Mentoring is ‘the way it is’ at Midwest firm

KJWW Engineering Consultants employs a formal mentoring process for all new hires.

04/18/2012


Firm: KJWW Engineering Consultants

Location: Rock Island, Ill.

Employees: More than 400

Company description: KJWW Engineering provides consulting engineering services for building and infrastructure systems. As an employee-owned firm, KJWW offers a combination of mechanical, electrical, structural, technology, acoustics, architectural lighting, and medical equipment planning services for the highest level of integration among interdependent systems.

Brandon Pierson, PE, LEED AP (left), a senior mechanical engineer at KJWW, reviews a design strategy with mechanical engineer Rachel Korth. Courtesy: KJWWQ: Describe the formal technical mentoring program at KJWW.

A: We mentor experienced and inexperienced new hires. It is important to provide a strong technical foundation, introduce KJWW standards and processes, and integrate new staff into the KJWW community. We use progress reports and discipline-specific competency/experience worksheets. Staff are introduced to design topics, provided with projects using those concepts, and then are rated on their ability to work independently. There is suggested modular training, and the mentors review homework and answer questions. At first, new staff members need considerable attention; it is time-consuming, but the payoffs come as they learn where and how to find information and where and who to go to for additional information and support. Mentoring shortens employee ramp-up time, helps maintain quality and efficiency in our processes, and improves retention.

Mentoring provides a system for orderly growth. There were 17 engineers being mentored in November of 2004, and in 2008 there were more than 275 mentees. More than half of our staff was being mentored. At the time, we were growing rapidly, had acquired another firm, and added another firm location. Currently, there are 64 employees in our technical mentoring program—more than half of them are in our India office.

Most of our professional staff are given an opportunity to be mentors. This is a way for them to “pay it forward,” and it is also a time to discover or develop leadership skills. We always match mentors within the same discipline and within the same team, and try to have them working on the same projects. Each mentor receives Mentoring 101, which clarifies expectations, discusses how to complete progress reports, and reviews the qualities of excellent mentoring. Generally we have found that excellent mentors become excellent team leaders and supervisors. And just to make sure, we survey mentees every six months to find out how we are doing.

Q: How is your informal mentoring program structured?

A: A new team structure has enhanced our staff’s opportunity to receive very individual attention from team leaders, supervisors, and client executives. We truly have an open-door policy, and it is not uncommon to see a relatively inexperienced engineer sitting with one of our principals or associate principals. KJWW staff are great storytellers and are happy to talk about past experiences and share war stories. This type of informal mentoring is really ingrained in the KJWW culture. We have tried to leverage these experience-sharing opportunities with noon seminars, where we feature one or two seasoned staff members in video conference conversations with all U.S. locations. (We don’t currently have video conference available in India.)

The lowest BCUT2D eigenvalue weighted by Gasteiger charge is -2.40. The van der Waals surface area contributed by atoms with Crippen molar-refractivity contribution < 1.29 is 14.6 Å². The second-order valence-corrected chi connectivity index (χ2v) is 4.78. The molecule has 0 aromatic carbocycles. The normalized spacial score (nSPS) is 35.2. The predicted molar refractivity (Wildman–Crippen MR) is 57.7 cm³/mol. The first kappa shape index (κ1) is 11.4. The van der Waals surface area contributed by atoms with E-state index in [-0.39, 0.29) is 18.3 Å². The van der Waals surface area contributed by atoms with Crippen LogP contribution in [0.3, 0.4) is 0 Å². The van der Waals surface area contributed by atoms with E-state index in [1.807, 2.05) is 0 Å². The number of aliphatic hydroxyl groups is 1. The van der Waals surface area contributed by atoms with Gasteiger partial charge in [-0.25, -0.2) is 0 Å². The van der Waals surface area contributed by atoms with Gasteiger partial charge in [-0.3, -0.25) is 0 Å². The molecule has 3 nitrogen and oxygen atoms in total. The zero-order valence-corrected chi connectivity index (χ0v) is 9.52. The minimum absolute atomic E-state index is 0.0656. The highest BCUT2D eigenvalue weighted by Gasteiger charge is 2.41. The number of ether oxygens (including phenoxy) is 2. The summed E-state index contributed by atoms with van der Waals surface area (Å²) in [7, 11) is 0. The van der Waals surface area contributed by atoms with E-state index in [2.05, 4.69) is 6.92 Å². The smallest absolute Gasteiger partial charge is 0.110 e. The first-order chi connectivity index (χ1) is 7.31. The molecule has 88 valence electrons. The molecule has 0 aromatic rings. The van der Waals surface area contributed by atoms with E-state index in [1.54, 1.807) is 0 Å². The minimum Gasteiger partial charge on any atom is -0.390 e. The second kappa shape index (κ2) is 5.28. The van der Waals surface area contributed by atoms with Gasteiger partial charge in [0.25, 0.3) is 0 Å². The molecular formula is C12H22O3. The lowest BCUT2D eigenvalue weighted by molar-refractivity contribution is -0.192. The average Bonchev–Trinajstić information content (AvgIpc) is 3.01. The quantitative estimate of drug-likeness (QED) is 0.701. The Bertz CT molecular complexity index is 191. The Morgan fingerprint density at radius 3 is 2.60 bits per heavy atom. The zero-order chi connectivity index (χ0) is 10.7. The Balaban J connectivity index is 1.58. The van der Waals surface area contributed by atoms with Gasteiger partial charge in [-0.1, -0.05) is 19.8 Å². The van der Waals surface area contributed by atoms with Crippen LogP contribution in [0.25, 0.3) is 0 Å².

Q: What does KJWW offer for staff in its Leadership Development program?

A: An outside organizational psychologist assists KJWW with our Leadership Development project. This begins a process of increased self-awareness and strength development. The human resources department and education managers facilitate quarterly discussions on relevant leadership topics (characteristics of leadership, how to motivate, communication, etc.), and staff can be matched with internal coaches if they choose.

Q: Where does all of this mentoring take place?

A: On the job, at lunch, traveling to jobsites, during noon seminars with small and medium enterprises. As a matter of fact, most interactions are informal knowledge-gathering opportunities. Even our Business Program instructors enjoy KJWW staff. They come early or stay after class to talk with individuals and they are available via e-mail or phone to support staff development. As mentioned earlier, education is part of our culture. It’s very much organized like a family: parents teach children and children teach younger children—with the oversight of the parents. And most staff do not even ask “why?” It’s just the way it is at KJWW.



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